A Place for Veterans

New center offers expanded services — and room to relax

Monday, December 5, 2016
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UNH veteran-students in the veteran-student lounge in Thompson Hall

It’s the first meeting of the Student Armed Forces Association and a handful of student veterans are gathered in a small suite on the third floor of Thompson Hall. Doug Rodoski ’16 sits in an overstuffed chair, his feet extended toward a small coffee table trunk decorated with American flags. A few feet away, Zechariah Anderson ’19 is settled into a matching chair. Anderson’s service dog, a yellow lab named Dexter, rests his chin on Anderson’s knee.

Until recently, the 280-plus student veterans, guardsmen and reservists attending UNH didn’t have a place of their own where they could gather and be among people who shared a similar past or present. In fact, until 2010, there was no actual office of military and veterans’ services on the Durham campus. Veterans’ coordinator Lonn Sattler worked out of the registrar’s office in Stoke Hall, where, for nearly 30 years, he and a handful of students guided former and current student soldiers through the college process.

UNH veteran-student with a dog

In November 2015, the UNH Military & Veterans Services (MVS) set up in an office on the third floor of Thompson Hall. In April, the space was expanded to add a veteran-student lounge outfitted with a donated television, coffeemaker and refrigerator.

And it’s not just the physical space — the new MVS office is also fully staffed. Karen Gilbert started working there part-time in 2011 and became the full-time director in 2015. Denny Byrne, part-time support specialist, was hired in 2013, and Katie Romero, assistant veterans coordinator, joined the team in 2015. Together with Sattler, they help students understand what benefits are available and how to get them.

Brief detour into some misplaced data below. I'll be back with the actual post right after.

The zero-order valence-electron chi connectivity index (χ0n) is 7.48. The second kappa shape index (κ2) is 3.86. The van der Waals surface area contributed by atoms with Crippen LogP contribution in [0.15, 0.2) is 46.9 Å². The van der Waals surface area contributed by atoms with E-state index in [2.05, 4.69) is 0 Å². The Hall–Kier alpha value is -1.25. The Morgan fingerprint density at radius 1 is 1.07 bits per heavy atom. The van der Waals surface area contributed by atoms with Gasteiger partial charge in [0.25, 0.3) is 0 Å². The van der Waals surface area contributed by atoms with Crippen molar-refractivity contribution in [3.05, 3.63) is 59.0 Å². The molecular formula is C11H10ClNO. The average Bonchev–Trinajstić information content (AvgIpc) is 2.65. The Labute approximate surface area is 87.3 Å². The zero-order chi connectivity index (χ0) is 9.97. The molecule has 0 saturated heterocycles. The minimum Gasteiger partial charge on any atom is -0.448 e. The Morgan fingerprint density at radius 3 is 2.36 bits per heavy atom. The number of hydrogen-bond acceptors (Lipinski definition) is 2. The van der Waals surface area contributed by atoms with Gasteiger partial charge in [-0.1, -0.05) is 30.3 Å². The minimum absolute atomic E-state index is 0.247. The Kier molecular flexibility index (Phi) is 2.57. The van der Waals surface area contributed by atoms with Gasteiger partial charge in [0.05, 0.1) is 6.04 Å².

“A lot of students don’t know what they’re eligible for or how to use what they have,” Gilbert says. Many students, for example, think they can’t submit the Free Application for Federal Student Aid because they’re on the GI Bill. “Some don’t understand that we’re not the ones who issue benefits; once they have a certificate of eligibility, we can put things into action.”

“Following up makes a difference. Helping them meet others, getting to know their environment — it’s about keeping the connection alive.”

Entering students learned all of this and more during VET Connect, a pre-orientation program just for veterans, guardsmen and reservists that this year took place Aug. 24–25. The program included a tour of campus and an introduction to services such as the Center for Academic Resources, Disability Services for Students and Information Technology.

Sattler says VET Connect “makes them a group instead of just individuals. Since we have staff, that’s a growing piece of what we can do — we get to spend more time with them, help them make connections and feel like they fit in.”

That doesn’t come easily for everyone. Many of UNH’s veterans are first-generation students for whom college wasn’t part of the conversation when they were younger. Sattler says there can be a sense of feeling apart, especially for those who have been to war.

“One out of three combat veterans has a traumatic brain injury and/or PTSD, causing them to struggle academically in areas where they used to excel,” he explains. “They lose hope. We tell them the GI Bill pays for tutors and try to make sure they know they are not alone, that there are other people here like them.”

Gilbert notes that before, she and Sattler only had the capacity to help these students address financial issues. The expanded programming is better. “Following up makes a difference. Helping them meet others, getting to know their environment — it’s about keeping the connection alive.”

 

Originally published in UNH Magazine Winter 2017 Issue

 

Photographer: 
Jody Record ’95 | Communications and Public Affairs | jody.record@unh.edu

This article is part of the series:

UNH Magazine Winter 2017
The impact issue: Read about the legal eagles and community champions who are building bridges in and beyond the Granite State.